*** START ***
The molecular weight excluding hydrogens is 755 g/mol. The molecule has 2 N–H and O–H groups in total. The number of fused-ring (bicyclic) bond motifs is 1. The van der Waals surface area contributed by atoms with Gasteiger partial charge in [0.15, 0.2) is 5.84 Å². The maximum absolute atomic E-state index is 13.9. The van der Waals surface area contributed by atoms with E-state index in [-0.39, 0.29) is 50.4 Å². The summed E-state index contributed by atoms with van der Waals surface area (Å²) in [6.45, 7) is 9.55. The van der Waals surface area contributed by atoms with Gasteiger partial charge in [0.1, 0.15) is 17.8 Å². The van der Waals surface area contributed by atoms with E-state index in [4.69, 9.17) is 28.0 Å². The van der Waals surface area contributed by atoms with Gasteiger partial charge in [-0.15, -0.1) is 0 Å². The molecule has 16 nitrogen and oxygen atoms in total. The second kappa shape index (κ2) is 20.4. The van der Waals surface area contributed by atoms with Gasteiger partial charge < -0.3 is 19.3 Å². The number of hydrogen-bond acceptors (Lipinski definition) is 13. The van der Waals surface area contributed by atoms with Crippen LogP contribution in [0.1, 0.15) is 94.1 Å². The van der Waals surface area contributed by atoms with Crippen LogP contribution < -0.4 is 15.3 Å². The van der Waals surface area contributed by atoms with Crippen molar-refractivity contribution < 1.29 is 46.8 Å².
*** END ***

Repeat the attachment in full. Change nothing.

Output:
The molecular weight excluding hydrogens is 755 g/mol. The molecule has 2 N–H and O–H groups in total. The number of fused-ring (bicyclic) bond motifs is 1. The van der Waals surface area contributed by atoms with Gasteiger partial charge in [0.15, 0.2) is 5.84 Å². The maximum absolute atomic E-state index is 13.9. The van der Waals surface area contributed by atoms with E-state index in [-0.39, 0.29) is 50.4 Å². The summed E-state index contributed by atoms with van der Waals surface area (Å²) in [6.45, 7) is 9.55. The van der Waals surface area contributed by atoms with Gasteiger partial charge in [0.1, 0.15) is 17.8 Å². The van der Waals surface area contributed by atoms with E-state index in [4.69, 9.17) is 28.0 Å². The van der Waals surface area contributed by atoms with Gasteiger partial charge in [-0.15, -0.1) is 0 Å². The molecule has 16 nitrogen and oxygen atoms in total. The second kappa shape index (κ2) is 20.4. The van der Waals surface area contributed by atoms with Gasteiger partial charge < -0.3 is 19.3 Å². The number of hydrogen-bond acceptors (Lipinski definition) is 13. The van der Waals surface area contributed by atoms with Crippen LogP contribution in [0.1, 0.15) is 94.1 Å². The van der Waals surface area contributed by atoms with Crippen LogP contribution < -0.4 is 15.3 Å². The van der Waals surface area contributed by atoms with Crippen molar-refractivity contribution < 1.29 is 46.8 Å².